An Insurance Check “Ponzi Scheme”
One of my clients recently had a change in staff and discovered that their insurance coordinator was embezzling money.
This was a very unusual situation and I wanted to share the story with you. Many of you have seen the Chase Bank commercial showing how easy it is to deposit a check into your account. However, we didn’t realize that Chase would accept ANY check and deposit into ANY account.
The employee was taking several insurance checks stamped with the doctor’s signature stamp. She handled the 60-day past-due insurance follow up. Before the stolen checks showed up on the DAYSHEET report she would substitute someone else’s checks and the original EOB for the stolen check as well as manipulate the totals so the day sheet would always balance. Since the practice did a lot of the same procedures it was relatively easy to get a substitute check that equaled the stolen check.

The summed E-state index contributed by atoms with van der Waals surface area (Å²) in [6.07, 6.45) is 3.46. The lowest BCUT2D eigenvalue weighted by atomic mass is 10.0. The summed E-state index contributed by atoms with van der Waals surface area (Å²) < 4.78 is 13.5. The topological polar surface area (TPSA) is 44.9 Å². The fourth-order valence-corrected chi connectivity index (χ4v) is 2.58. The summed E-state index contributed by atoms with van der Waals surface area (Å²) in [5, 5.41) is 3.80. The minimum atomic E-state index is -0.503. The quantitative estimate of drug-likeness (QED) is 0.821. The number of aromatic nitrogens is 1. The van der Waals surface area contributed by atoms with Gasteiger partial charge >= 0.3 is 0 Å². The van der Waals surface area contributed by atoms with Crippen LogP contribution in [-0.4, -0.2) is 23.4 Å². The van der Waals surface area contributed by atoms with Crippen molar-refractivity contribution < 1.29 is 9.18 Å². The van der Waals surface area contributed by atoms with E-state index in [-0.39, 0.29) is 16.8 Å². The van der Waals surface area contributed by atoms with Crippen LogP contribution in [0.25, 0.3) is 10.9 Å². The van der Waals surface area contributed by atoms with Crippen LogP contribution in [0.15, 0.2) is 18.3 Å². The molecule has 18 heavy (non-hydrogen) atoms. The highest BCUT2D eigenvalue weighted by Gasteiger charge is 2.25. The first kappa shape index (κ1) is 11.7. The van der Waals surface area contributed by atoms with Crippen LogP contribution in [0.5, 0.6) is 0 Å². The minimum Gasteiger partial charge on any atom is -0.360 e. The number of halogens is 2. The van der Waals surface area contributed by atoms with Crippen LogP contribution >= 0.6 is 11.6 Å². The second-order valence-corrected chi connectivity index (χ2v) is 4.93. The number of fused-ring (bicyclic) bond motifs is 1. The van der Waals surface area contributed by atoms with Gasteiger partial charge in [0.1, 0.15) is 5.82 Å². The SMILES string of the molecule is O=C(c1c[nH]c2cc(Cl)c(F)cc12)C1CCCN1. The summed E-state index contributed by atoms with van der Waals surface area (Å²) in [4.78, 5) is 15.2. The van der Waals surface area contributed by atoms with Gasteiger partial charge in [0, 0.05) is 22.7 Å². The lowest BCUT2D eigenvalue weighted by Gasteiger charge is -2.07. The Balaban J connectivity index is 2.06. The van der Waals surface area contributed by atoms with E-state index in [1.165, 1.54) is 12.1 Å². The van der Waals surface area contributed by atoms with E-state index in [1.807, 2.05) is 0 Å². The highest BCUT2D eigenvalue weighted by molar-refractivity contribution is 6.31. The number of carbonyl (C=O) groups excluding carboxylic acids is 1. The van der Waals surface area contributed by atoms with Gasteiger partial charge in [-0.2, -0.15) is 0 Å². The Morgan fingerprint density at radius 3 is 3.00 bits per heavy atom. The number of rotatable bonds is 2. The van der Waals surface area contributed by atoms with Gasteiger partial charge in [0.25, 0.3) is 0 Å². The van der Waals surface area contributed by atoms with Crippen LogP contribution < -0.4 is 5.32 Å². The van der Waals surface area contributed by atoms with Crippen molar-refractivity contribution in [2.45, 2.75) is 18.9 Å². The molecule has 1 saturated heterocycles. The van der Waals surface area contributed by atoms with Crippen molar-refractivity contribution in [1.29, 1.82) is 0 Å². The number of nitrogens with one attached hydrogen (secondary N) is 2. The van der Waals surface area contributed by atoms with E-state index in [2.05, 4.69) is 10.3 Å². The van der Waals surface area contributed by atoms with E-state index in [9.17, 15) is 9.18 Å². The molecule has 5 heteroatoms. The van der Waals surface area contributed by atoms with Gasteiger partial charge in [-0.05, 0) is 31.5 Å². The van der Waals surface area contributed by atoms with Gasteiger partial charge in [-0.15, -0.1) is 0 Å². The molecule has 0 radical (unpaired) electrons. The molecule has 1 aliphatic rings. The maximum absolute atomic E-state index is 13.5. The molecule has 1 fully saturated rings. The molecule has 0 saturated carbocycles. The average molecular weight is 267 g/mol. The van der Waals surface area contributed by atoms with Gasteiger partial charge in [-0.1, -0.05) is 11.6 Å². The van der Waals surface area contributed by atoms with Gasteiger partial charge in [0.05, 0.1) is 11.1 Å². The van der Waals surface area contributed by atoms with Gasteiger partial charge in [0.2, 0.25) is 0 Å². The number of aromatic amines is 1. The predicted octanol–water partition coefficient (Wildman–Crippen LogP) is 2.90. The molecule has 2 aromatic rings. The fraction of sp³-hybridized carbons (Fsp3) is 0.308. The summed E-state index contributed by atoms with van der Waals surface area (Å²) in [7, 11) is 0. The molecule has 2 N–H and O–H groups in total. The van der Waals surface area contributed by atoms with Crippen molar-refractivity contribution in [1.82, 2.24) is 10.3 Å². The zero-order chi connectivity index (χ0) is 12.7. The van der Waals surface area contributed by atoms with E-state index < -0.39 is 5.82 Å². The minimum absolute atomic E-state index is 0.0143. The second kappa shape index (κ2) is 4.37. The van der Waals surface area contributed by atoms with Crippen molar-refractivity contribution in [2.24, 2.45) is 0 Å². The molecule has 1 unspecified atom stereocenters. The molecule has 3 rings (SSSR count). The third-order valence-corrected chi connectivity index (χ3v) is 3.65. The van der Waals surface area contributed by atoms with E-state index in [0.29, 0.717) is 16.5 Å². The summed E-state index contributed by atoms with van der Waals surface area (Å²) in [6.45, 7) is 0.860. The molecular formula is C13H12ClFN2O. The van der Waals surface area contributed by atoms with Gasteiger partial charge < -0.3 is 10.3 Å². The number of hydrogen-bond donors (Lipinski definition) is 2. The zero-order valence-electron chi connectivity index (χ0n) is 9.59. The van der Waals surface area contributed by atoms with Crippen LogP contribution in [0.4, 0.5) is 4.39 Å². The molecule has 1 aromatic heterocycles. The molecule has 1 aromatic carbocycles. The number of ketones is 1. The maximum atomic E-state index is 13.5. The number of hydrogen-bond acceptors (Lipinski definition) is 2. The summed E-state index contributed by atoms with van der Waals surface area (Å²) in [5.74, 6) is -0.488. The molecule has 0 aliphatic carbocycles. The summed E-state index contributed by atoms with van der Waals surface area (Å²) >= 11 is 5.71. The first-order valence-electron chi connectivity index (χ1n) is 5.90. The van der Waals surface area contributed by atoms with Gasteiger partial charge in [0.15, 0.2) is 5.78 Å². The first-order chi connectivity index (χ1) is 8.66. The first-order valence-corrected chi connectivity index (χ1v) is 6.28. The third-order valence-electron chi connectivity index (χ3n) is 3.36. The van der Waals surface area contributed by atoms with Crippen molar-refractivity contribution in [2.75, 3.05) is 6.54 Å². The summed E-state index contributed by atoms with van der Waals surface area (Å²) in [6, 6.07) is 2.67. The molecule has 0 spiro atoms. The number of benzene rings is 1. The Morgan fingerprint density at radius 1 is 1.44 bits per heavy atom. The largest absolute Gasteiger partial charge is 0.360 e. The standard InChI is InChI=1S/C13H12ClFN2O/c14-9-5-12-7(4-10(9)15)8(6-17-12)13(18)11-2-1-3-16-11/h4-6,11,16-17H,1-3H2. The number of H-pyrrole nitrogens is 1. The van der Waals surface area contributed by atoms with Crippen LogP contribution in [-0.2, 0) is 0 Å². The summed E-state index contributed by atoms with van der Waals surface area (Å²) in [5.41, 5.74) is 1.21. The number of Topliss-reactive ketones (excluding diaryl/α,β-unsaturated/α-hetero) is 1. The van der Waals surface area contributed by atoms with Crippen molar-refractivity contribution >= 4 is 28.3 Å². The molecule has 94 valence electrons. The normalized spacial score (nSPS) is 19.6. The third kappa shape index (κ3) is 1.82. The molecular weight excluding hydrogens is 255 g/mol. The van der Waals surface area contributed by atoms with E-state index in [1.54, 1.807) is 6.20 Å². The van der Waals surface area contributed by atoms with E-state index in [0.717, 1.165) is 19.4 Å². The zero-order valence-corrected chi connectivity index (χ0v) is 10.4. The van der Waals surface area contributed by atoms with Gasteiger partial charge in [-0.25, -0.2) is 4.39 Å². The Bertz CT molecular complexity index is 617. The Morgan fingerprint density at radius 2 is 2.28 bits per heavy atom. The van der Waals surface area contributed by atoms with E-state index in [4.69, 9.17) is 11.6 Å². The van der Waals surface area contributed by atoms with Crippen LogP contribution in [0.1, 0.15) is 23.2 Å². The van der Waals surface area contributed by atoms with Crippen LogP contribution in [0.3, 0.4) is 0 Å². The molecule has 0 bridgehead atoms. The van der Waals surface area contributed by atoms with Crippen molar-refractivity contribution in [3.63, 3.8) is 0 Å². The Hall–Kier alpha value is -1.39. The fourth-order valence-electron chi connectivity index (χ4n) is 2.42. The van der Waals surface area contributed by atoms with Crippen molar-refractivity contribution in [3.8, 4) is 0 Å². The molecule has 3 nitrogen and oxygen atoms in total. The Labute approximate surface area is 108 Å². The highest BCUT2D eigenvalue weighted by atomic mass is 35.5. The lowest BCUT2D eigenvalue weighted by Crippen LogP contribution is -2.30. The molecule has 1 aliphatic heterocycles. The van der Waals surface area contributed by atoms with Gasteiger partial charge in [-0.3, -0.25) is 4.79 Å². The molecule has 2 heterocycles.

To prevent this from happening:
Assign one person to open the mail and give the checks to the insurance coordinator. At the end of the day, the EOBs must be balanced against the deposit slip (showing that the names match). Cross-train the front staff. Randomly and periodically rotate positions. Divide responsibilities. Examples: Use a two-person close; Check writing/depositing/reconciliation. Review and authorize adjustments. Daily, not only do EOB’s need to match the deposit, but also checks received must match EOB’s. Example: a $300 Metropolitan EOB should have an associated $300 Met check; it should not be a $300 check from Principal. Destroy any signature stamps. Endorse payments immediately. Check references before hiring new employees. Perform a credit bureau and/or employee background check. Bond employees.